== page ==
loading...

Nevertheless, Eleanor Harding Coded

tweetanor profile image 🌕 Eleanor Harding ・2 min read

I began coding because...

I've always loved building things. Growing up, my mother would let me take a few indulgent days off school every now and then for no real reason at all. I called them 'Eleanor Days' and spent them building things like roller coasters made of straws, motion-detecting robots or pulley systems to bring my school uniform to my bed. It was pure creation and I loved it. I started coding because through these little inventions I discovered that wonderful little rush of adrenaline when you create something that works. I started out with a Computer Science degree back in South Africa, but steadily made the shift towards Product Design. When I discovered hackathons, I started to figure out the sweet-spot of how the two work well together as Product Development. Now I do a bit of both, and really love blurring the lines between the two. To me, designing and building products is all about the magic of turning ideas into things.

I'm currently hacking on...

TweetDeck at Twitter! I'm a Product Designer during the week and a Hackathon Hacker over weekends. Recently, I've been hacking apps for the Amazon Echo. Conversational UI is an incredibly cool space to explore at the moment (and I'm really enjoying being able to speak to my apartment to control my gadgets). My other side project is a peer mentorship network for all those delightful people you run into at events across the London Tech Scene. I'm all about using tech as a tool to enable us to be better.

I'm excited about...

SPACE 🌕🌖🌗🌘🌑 Specifically, how we might design and build for it. We're not as far away from this sort of thing as we think we are, and off-planet is not as far removed from on-planet as we think it is. It's also clear that the barrier to entry for all this majestic space stuff is lower than ever. There's absolutely nothing stopping you from writing some code right now and sending it on a little computer up to the edge of space.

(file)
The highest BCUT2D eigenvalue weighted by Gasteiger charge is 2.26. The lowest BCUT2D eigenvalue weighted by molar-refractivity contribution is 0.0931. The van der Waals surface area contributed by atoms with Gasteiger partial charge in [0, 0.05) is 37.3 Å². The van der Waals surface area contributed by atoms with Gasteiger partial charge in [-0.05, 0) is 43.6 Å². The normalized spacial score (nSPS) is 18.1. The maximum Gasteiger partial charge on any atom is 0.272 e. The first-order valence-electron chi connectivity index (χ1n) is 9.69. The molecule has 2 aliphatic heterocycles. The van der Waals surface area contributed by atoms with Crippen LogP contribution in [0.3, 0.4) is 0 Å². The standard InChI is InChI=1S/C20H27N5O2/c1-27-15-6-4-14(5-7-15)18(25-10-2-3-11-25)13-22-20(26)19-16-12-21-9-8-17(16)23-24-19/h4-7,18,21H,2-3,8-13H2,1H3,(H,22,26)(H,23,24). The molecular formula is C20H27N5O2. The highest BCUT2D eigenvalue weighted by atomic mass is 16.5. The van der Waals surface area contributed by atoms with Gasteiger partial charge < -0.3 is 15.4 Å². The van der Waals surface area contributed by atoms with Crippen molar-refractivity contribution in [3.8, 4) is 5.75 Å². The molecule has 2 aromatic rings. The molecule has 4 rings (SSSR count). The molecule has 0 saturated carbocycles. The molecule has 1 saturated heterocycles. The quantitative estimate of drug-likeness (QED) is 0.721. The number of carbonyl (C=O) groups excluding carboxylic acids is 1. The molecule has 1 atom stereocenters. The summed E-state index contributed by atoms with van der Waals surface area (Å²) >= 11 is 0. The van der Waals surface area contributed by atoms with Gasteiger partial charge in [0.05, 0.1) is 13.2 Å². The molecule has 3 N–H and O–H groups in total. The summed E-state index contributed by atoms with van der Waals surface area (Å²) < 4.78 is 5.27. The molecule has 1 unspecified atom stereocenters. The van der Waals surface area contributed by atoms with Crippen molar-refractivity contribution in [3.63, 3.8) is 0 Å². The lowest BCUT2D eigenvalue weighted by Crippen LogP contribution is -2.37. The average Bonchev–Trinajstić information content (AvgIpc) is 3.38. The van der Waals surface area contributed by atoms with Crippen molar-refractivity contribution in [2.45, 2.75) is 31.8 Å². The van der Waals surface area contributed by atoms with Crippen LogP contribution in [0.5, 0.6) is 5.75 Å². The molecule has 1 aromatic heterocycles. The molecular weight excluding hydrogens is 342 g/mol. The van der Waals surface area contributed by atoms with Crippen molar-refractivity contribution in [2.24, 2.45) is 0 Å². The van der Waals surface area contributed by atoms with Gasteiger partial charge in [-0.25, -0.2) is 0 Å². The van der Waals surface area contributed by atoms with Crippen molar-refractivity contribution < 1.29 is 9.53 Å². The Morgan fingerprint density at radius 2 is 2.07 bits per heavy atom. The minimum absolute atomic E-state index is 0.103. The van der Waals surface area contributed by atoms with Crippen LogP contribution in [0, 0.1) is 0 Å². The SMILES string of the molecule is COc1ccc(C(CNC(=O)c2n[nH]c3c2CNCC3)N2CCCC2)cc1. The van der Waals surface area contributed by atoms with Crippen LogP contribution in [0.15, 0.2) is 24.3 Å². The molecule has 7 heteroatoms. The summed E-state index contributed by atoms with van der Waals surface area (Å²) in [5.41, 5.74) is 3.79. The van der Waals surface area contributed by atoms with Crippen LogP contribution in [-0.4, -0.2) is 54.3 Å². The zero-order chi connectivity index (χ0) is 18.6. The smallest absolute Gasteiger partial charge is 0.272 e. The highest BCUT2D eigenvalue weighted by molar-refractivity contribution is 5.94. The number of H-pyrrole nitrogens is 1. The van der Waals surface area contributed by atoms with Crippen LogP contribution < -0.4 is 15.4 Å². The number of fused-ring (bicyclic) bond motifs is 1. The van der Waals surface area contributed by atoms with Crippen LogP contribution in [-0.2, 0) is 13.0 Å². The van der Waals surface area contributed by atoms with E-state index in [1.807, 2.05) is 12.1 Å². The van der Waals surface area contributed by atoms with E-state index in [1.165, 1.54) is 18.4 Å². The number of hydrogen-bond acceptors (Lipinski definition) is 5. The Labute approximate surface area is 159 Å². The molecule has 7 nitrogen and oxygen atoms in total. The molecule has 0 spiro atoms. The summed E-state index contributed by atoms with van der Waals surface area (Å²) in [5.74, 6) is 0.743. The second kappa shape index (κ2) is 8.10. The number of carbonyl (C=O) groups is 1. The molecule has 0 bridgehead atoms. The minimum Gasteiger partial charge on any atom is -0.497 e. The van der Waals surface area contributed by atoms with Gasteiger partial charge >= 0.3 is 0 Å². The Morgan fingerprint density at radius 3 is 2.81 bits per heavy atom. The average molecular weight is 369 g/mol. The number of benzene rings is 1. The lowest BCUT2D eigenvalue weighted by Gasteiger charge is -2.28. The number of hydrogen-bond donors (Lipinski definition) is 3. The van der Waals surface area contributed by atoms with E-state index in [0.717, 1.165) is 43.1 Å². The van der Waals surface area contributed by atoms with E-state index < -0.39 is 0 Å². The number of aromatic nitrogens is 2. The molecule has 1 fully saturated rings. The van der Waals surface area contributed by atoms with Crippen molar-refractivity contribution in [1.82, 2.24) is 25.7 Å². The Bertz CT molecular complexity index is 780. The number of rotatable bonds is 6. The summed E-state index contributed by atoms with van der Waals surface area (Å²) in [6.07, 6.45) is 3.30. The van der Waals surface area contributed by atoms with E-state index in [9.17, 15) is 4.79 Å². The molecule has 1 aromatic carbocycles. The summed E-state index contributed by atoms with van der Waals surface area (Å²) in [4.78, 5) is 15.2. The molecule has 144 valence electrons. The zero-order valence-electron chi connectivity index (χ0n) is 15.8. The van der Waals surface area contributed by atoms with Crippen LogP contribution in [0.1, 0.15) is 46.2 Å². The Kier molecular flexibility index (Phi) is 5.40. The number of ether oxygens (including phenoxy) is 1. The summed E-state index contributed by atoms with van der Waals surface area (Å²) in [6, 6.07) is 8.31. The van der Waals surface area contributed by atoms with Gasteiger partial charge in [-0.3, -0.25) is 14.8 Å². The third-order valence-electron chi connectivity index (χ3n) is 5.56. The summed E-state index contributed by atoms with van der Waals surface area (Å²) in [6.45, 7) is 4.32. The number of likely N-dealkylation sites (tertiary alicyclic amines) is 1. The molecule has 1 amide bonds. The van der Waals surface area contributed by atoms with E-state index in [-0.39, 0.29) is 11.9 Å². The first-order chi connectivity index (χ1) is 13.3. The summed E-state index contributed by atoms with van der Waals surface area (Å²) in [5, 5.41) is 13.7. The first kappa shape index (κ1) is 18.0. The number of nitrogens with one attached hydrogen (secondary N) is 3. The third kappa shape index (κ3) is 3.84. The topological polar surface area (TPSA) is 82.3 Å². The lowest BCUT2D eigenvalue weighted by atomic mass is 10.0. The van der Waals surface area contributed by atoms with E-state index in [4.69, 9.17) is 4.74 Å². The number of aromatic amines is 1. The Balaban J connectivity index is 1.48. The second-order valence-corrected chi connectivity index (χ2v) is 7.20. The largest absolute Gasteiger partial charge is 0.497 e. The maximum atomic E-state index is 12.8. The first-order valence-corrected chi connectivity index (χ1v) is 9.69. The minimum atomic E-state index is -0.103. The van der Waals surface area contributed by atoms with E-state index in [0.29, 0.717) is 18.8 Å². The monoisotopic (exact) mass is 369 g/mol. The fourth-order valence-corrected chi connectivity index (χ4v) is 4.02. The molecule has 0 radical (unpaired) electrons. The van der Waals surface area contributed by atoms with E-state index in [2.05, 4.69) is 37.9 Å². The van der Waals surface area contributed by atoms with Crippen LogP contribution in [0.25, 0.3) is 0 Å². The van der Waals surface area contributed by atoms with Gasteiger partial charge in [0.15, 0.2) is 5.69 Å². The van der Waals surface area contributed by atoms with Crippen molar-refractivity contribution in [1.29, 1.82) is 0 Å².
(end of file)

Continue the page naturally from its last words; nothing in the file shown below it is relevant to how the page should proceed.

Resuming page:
My advice for other women who code is...

First and foremost, work hard and be nice to people (this piece of advice is particularly gender-neutral). It's incredibly important to throw yourself out of your comfort zone. Do something different and exciting like a hackathon or an event or giving a talk. Seek some diverse perspectives and discover the world from a new angle. My third chunk of advice would be to absolutely pour yourself into what you're building. You'll learn a lot about yourself along the way. Finally, think hard about what you really enjoy doing and every day put some effort into doing a little more of that. Every one of the micro-decisions you make in your day can contribute to doing more of what truly makes you happy.

Discussion

pic
Editor guide